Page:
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Commentary: Young and unemployed in Malaysia

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SELANGOR: Malaysia’s economy is recoveringtourists return and investments explode. Economic activities are normalizing, domestic demand is higher and the unemployment rate has returned to pre-pandemic levels. On the surface, things seem positive. But the encouraging data from Malaysia masks a looming crisis: youth unemployment.

Just before the Chinese New Year, the Malaysian Statistics Department released its employment report, showing that the unemployment rate remained stable at 3.3 percent in the last month of 2023, with an increase in the employment in all sectors.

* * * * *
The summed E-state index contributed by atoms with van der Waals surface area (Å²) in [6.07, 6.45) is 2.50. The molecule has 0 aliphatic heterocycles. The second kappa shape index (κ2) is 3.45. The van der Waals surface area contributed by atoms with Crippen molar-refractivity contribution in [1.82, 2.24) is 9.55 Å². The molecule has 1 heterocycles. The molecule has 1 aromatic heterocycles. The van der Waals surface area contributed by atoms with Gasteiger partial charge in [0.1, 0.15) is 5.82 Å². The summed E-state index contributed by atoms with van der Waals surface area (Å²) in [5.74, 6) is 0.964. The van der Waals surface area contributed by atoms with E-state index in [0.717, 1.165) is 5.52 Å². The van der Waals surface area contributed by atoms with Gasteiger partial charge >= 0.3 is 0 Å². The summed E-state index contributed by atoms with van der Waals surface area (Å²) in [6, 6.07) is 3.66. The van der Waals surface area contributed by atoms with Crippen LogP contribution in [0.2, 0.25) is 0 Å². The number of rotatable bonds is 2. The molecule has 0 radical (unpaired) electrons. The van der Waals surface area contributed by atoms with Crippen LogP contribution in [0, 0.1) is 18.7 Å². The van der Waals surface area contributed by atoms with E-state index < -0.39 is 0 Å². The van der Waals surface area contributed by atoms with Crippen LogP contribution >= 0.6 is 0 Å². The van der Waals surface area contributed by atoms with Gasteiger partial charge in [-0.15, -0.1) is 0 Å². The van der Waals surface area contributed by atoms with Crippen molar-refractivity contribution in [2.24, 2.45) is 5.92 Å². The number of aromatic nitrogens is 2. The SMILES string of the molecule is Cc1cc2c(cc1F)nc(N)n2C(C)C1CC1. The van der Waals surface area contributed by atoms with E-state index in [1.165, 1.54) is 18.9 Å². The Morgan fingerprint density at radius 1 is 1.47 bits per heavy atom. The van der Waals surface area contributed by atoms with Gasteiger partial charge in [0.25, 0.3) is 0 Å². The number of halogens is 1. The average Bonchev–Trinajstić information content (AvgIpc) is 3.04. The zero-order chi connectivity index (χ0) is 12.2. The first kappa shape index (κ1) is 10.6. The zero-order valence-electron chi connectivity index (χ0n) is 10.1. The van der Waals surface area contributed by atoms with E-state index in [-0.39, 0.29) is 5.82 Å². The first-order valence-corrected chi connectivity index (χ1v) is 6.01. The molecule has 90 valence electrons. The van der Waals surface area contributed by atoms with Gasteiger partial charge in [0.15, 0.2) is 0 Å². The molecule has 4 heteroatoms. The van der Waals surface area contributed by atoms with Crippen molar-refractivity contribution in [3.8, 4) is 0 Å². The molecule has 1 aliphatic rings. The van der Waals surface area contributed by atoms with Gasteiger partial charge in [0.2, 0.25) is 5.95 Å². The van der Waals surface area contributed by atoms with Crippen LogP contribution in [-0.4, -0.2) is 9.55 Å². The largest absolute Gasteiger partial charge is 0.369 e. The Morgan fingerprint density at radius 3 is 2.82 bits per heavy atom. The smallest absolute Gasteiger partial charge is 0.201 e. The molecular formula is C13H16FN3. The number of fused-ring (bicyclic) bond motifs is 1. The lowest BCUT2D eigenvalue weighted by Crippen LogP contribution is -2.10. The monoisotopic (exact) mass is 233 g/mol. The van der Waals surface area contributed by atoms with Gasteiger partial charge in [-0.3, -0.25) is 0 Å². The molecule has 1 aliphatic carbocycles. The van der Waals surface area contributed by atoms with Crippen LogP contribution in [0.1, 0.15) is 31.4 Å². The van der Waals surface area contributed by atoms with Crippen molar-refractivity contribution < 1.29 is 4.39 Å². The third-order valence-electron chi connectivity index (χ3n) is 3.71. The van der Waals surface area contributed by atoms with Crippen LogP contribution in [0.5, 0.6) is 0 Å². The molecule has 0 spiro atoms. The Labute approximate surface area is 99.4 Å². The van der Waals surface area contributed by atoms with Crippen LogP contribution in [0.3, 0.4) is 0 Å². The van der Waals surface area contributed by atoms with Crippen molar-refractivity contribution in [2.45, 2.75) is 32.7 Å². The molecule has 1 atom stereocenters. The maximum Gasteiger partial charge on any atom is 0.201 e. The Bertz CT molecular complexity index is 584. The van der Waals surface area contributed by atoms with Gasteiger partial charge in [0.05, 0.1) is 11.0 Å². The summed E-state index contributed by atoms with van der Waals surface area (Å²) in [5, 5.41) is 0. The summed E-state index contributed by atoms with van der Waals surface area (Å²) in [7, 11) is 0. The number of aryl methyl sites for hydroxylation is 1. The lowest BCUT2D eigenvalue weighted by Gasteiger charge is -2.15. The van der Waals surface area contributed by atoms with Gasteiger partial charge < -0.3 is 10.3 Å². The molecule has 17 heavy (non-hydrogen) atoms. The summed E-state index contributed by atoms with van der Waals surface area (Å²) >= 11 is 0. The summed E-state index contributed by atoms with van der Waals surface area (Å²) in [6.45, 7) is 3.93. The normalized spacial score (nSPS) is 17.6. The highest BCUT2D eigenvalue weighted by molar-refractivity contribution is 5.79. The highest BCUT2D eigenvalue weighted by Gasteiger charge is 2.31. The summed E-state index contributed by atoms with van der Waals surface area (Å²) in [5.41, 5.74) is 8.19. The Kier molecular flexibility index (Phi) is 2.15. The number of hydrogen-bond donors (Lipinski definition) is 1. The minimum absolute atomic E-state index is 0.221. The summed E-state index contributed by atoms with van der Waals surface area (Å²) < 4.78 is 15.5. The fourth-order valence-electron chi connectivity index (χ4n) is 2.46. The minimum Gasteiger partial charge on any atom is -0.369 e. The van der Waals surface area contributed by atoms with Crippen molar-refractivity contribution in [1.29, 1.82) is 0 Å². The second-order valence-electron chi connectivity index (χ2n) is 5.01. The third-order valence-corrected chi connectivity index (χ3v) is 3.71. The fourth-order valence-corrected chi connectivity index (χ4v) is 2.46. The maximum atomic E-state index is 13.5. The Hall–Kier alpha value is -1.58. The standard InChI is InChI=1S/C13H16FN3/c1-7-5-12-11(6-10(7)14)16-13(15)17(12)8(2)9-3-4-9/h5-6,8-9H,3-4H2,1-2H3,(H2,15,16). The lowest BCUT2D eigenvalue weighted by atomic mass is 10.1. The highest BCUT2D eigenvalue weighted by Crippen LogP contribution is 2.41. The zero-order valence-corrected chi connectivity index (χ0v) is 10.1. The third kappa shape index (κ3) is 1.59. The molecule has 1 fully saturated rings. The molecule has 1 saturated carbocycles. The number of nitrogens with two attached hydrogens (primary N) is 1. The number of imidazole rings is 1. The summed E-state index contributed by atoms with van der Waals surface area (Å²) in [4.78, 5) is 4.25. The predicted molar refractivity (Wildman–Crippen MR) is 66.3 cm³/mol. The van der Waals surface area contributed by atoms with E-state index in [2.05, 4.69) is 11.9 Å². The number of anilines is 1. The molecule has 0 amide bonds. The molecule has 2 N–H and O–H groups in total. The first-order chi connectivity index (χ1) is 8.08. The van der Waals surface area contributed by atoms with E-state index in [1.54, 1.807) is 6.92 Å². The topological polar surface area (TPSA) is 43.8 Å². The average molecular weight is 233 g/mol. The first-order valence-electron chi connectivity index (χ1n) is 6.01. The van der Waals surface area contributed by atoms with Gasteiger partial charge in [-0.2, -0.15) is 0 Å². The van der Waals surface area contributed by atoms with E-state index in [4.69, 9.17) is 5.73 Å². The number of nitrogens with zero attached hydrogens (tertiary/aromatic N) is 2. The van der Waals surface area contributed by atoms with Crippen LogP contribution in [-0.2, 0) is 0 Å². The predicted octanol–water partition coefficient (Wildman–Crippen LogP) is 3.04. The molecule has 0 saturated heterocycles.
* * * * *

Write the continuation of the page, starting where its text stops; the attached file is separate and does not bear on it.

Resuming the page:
However, the youth unemployment figures show a completely different reality. As of December last year, 307,200 young Malaysians aged 15 to 24 were unemployed, representing an unemployment rate of 10.6 percent. At the same time, the unemployment rate for the wider age bracket of 15 to 30 was 6.4 percent, comprising 432,100 young people.

Putting this into context, these young people make up about 76 percent of the 567,800 unemployed people in Malaysia. Five to six million more students are expected to graduate this year, which only makes the problem worse. At the same time, job creation slowed in 2023, making the situation even more difficult for young people seeking to enter the job market.

The social, economic and political consequences of youth unemployment cannot be underestimated. This is not just a cyclical problem: the problems and flaws are deeply rooted in the system itself, requiring structural reform to achieve lasting change.

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